The priorities, a boulangerie, the vegetable market, a liquor store and beautiful beach are all here. Our first trip ashore was to the beach where we found clear water and fine white sand. It is protected from the wind which allows calm water with no waves, wonderful. Along the half mile long beach are restaurants and bars, not too many just enough for a choice and easy accessibility, we floated in the perfect temperature water for an hour it was pure heaven. The saline content of the water is high and one can float very easily. Now remember that we are in early February, mid-winter for the northern hemisphere, and here we are basking in 84°F sunshine and swimming in 80° water. Our anchorage is in 17’ of clear water where we can see the mostly sandy bottom. Reefs, plus the headland of Saline, gives protection from the prevailing seas and wind, so it is calm. We woke up the next morning to new arrivals ‘Receta’ with Steve and Ann aboard also Terry and Evelyn from ‘Aquarelle’, who we had met in Rodney Bay, St. Lucia, both had anchored in the bay. Our great friends Bill & Ann on board ‘Ann Louise’ had arrived back in Trinidad on the 3rd February after a visit to their home in Georgia for Christmas and New Year and were going to make an attempt, weather permitting, to ‘jump’ the 200+ miles from Chaguaramas, Trinidad to Sainte Anne’s and join us. We were really pulling for them and for the weather to stay travelable so they could get to Martinique, they made it! After the welcoming Bloody Mary’s and breakfast on board ‘Partners’ plans were made for some serious nonstop socializing. With the eight of us here, there is only one word to describe the ensuing days…fun! For the next few days we had some great gatherings. On Monday the 10th it was time for us to leave, we were sad to say our goodbyes especially to ‘Ann Louise’ as they were going south again back to St. Lucia. Due to the sale of their home they would be leaving from St. Lucia in March to return to the US for the closing. All this meant was that sadly we would be losing our travelling buddies for several months. Our plans will take us to Puerto Rico by mid-April so we can return to Florida and meet our children and grandchildren for Easter. Our goodbye to Bill and Ann included a promise to meet up again ‘somewhere’ south for hurricane season. ‘Receta’ would travel the same route as us stopping at Portsmouth on the island of Dominica and then on to Iles des Saintes and Guadeloupe so we were looking forward to their company.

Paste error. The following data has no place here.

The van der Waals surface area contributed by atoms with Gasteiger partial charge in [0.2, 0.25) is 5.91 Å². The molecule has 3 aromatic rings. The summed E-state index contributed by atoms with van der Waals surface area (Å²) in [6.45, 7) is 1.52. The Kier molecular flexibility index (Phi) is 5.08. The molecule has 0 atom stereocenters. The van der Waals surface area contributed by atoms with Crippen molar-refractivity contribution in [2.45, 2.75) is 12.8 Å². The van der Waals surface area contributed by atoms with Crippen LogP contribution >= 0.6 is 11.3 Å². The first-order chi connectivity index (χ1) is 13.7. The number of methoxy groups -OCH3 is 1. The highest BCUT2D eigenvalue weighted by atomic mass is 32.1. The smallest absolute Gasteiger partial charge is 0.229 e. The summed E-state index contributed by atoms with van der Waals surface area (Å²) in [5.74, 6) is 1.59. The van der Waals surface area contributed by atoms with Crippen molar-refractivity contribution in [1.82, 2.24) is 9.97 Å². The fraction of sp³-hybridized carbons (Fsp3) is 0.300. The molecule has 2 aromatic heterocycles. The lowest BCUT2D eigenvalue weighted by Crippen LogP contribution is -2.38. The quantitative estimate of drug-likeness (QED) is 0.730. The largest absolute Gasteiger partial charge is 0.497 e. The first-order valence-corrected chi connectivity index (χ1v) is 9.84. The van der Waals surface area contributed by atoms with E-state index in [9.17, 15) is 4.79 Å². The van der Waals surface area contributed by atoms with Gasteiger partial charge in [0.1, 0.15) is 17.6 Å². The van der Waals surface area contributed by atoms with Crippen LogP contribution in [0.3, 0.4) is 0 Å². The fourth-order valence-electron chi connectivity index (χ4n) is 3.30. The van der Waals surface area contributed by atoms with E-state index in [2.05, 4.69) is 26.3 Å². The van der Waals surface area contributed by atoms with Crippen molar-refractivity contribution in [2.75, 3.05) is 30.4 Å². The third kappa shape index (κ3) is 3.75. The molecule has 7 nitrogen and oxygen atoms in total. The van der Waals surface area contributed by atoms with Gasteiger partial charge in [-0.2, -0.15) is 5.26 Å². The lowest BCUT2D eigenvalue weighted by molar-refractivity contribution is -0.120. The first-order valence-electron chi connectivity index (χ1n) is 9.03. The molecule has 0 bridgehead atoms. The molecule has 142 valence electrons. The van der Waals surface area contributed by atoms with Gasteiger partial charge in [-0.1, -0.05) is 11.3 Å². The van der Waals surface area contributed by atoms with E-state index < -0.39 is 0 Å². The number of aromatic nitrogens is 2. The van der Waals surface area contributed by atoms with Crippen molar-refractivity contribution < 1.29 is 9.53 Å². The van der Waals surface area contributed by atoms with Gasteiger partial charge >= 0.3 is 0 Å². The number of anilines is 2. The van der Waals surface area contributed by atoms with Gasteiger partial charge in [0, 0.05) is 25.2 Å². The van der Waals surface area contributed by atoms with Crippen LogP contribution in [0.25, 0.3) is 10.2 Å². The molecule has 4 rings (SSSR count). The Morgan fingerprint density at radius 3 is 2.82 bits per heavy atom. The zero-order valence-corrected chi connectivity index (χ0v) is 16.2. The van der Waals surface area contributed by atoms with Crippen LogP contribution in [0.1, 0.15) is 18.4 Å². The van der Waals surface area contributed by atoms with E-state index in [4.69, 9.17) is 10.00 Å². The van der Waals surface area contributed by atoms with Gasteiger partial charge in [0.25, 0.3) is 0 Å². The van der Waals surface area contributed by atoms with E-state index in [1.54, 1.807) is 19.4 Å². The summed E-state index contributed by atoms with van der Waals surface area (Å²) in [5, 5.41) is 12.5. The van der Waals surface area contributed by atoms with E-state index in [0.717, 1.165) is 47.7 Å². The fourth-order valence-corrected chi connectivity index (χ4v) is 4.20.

Not always great weather in the Caribbean
'Receta' in Portsmouth, Dominica
Approaching Iles des Saintes
Cruise ship 'Wind Surf'